February 5, 2018
Possessive adjectives are words that express a relationship of possession. These structures are similar to those in English, so it can make it easier to comprehend. Some examples may be:
Your brother – His dogs – Our neighbours
Moreover like other adjectives, possessives also vary according to gender (male or female) and number (singular and plural) and we can classify them into 2 groups, átonos and tónicos.
Possessive adjectives ” átonos”
These possessive adjectives can also be called “débiles” or “antepuestos”, and will always go before the noun they determine, these are considered weak because they are not a marked statement, and can also be used to clarify kinship or possession of something known.
Furthermore here are some examples of the predecessor possessive adjectives are as follows:
- Él es mi padre
- Mi perro corre mucho
- Mis libros son bonitos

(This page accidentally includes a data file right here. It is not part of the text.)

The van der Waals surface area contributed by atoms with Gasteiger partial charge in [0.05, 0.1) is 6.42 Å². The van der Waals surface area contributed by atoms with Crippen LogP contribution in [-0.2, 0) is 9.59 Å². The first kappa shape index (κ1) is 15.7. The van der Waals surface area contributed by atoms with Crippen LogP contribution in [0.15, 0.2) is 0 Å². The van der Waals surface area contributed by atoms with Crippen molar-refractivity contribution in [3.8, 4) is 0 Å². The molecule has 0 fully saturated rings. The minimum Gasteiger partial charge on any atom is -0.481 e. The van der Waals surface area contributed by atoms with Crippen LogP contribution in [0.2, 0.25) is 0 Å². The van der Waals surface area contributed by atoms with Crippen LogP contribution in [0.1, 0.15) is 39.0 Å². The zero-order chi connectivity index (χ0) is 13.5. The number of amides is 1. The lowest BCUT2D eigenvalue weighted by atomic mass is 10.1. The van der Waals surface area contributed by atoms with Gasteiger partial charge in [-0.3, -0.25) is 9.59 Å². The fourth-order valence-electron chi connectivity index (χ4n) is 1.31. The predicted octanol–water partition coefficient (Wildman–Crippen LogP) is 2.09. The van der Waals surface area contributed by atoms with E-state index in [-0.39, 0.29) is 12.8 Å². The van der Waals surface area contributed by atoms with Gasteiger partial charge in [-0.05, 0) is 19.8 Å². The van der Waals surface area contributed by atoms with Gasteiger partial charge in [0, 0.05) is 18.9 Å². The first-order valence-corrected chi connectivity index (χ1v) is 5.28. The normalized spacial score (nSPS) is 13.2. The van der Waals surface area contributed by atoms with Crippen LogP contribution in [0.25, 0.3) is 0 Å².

- Si, esos son mis libros
Possessive adjectives “tónicos”
These are also known as “pospuestos” or “fuertes”, and always go after the noun they determine, are known as strong because they are used to emphasize the possession of the subject or clarify a relationship with someone.
In addition here we have some examples using adjectivos posesivos tónicos:
- Es una amiga mía
- Este señor es hermano mío
- Un amigo mío habla ruso
- Hermanos míos han visto esa película
If this explanation helped, and you’re interested in learning more about possessive adjectives or any other spanish topic, feel free to check out any of our other articles. You can also ask for a FREE class by clicking on the link below.